In an effort to meet employee demand and attract top talent, workplace benefits have continued to broaden. Flex schedules, ping-pong, pets in the office—you name it, someone’s probably trying it.
But for many new parents in America, childcare benefits are the highest priority and still the most difficult to find. Stockpiled PTO and sick days go by quickly, and even those with paid parental leave still may feel they must put a child into childcare sooner than they would like.
Being away from a baby for hours at a time, as well as managing the burden of day care costs, has a significant impact on families. According to 2018 research by the Maryland Family Network, the median family income in Baltimore County is $86,700 and day care for two children in Baltimore County costs an estimated $20,200 per year. That’s nearly 25% of income spent on childcare. Other studies showed that in many states, childcare costs more than a college education.
Many families opt for one parent to stay home until the child is older, but this is often as much a financial sacrifice as day care—if not more. This causes problems for employers too. Finding people to fill positions while parents are out of the workplace can be an HR headache, backlog projects, and slow overall efficiency.
A Third Option
However, as benefits continue to flex, Infant-at-Work programs are on the rise. According to Parenting in the Workplace Institute (PIWI), more than 200 workplaces across the United States are now implementing Infant at Work programs.
PIWI is an organization dedicated to convincing companies to let employees bring babies to work. The institute has proven that letting new parents sport a baby carrier at the office has a positive impact on efficiency, teamwork and office morale, improves recruitment efforts and helps moms and dads get back to their desks quicker.
Beth Shelton is the CEO of the Girl Scouts of Greater Iowa and a mom herself. For Beth, implementing an Infant-at-Work program was less about helping employees save on day care costs, and more about showing employees they are valued.
“With the Infant-at-Work program, we’re supporting parents in their transition back to work, and creating a space where having children and advancing your career can happen simultaneously,” she explained.
The benefit provides obvious perks for parents, but it poses challenges as well. Despite the benefit’s increasing popularity, babies-at-work programs are generally met with skepticism. The biggest concern is disruption to the work environment since babies can cry… a lot.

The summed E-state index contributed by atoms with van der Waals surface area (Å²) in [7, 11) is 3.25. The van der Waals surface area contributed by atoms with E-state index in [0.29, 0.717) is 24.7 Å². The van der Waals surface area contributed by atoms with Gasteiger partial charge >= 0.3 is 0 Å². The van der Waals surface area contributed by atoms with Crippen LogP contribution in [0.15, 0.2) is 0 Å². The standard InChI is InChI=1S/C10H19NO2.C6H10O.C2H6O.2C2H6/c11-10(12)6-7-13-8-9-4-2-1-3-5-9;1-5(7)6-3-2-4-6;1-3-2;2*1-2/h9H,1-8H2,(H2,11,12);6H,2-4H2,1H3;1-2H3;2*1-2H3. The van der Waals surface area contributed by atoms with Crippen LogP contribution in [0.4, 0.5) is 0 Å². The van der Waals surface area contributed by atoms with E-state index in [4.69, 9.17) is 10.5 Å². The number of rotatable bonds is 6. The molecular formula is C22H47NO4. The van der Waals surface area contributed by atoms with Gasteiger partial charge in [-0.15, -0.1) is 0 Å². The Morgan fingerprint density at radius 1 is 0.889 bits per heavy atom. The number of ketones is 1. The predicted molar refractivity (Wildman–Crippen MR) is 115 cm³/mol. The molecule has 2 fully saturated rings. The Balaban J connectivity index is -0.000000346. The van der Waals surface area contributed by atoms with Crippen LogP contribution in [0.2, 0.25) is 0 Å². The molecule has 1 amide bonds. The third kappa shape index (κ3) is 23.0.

But the founder of PIWI, Carla Moquin, says that with correct expectations and implementation, doubtful employers and workers become believers.
“The policy results in parents being very responsive to meeting their babies’ needs at the first sounds of distress,” Moquin noted. “Babies are much happier, calmer and quieter than expected, and then coworkers and managers find themselves bonding with the baby.”
Moquin has seen workplace morale actually improve, as colleagues contribute to “the village” mentality. Employees generally consider the new baby a part of their community and are willing to help out, as new parents are essentially now working two full-time jobs.
If you’re thinking of offering an Infant-at-Work program at your company, the following bullet points provide specific recommendations by employers:
- Pilot the program first for three to four weeks. This gives employees a chance to experience the dynamic before it’s set in stone. In many cases, the program is successful and becomes permanent.
- Set an age for eligibility. PIWI recommends accepting children up to 6 months, but some companies allow children until they are crawling. Others do not have a cutoff.
- Clearly communicate when the child will be in the office, so everyone is aware of the schedule.
- Identify a few backup employees to provide support if needed.
- Understand it’s an adjustment. It can take a while and the first week is usually the hardest.
Something to Consider
The program doesn’t work for every organization and it doesn’t work for every family. Business owners will have to think about all of the ramifications if they wish to consider. Some jobs require too much accomodation, some parents are unable to manage the balance of attention and not all babies enjoy the social stimulation of office-life.
Still, like many other unique benefits, it’s something to contemplate as a tough talent market has employers pulling all strings. For many employees, just having the option can communicate a company’s thoughtful care and investment.